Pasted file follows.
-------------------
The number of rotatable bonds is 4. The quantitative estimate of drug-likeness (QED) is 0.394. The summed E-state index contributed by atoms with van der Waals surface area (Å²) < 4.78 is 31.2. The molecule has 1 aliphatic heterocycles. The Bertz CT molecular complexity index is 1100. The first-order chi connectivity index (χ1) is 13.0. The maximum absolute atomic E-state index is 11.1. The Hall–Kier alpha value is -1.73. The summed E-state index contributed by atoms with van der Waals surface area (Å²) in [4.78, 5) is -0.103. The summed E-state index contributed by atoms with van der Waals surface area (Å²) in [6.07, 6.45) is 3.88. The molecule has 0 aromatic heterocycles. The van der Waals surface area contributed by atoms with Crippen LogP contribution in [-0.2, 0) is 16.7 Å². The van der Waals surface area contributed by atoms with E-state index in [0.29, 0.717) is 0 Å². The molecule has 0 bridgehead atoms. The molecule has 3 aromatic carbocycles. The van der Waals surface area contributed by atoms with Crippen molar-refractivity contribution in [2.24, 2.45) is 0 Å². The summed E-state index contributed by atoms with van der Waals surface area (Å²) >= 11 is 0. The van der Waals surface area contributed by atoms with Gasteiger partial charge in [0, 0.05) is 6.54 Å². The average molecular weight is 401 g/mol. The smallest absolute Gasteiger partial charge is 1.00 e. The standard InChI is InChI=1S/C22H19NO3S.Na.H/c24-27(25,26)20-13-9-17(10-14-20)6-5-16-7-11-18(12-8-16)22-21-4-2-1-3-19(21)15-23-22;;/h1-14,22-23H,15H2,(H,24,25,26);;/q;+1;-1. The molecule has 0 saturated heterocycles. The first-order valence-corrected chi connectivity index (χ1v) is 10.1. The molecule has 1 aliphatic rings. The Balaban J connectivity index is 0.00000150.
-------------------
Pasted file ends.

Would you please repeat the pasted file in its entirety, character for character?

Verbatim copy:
The number of rotatable bonds is 4. The quantitative estimate of drug-likeness (QED) is 0.394. The summed E-state index contributed by atoms with van der Waals surface area (Å²) < 4.78 is 31.2. The molecule has 1 aliphatic heterocycles. The Bertz CT molecular complexity index is 1100. The first-order chi connectivity index (χ1) is 13.0. The maximum absolute atomic E-state index is 11.1. The Hall–Kier alpha value is -1.73. The summed E-state index contributed by atoms with van der Waals surface area (Å²) in [4.78, 5) is -0.103. The summed E-state index contributed by atoms with van der Waals surface area (Å²) in [6.07, 6.45) is 3.88. The molecule has 0 aromatic heterocycles. The van der Waals surface area contributed by atoms with Crippen LogP contribution in [-0.2, 0) is 16.7 Å². The van der Waals surface area contributed by atoms with E-state index in [0.29, 0.717) is 0 Å². The molecule has 0 bridgehead atoms. The molecule has 3 aromatic carbocycles. The van der Waals surface area contributed by atoms with Crippen molar-refractivity contribution in [2.24, 2.45) is 0 Å². The summed E-state index contributed by atoms with van der Waals surface area (Å²) >= 11 is 0. The van der Waals surface area contributed by atoms with Gasteiger partial charge in [0, 0.05) is 6.54 Å². The average molecular weight is 401 g/mol. The smallest absolute Gasteiger partial charge is 1.00 e. The standard InChI is InChI=1S/C22H19NO3S.Na.H/c24-27(25,26)20-13-9-17(10-14-20)6-5-16-7-11-18(12-8-16)22-21-4-2-1-3-19(21)15-23-22;;/h1-14,22-23H,15H2,(H,24,25,26);;/q;+1;-1. The molecule has 0 saturated heterocycles. The first-order valence-corrected chi connectivity index (χ1v) is 10.1. The molecule has 1 aliphatic rings. The Balaban J connectivity index is 0.00000150.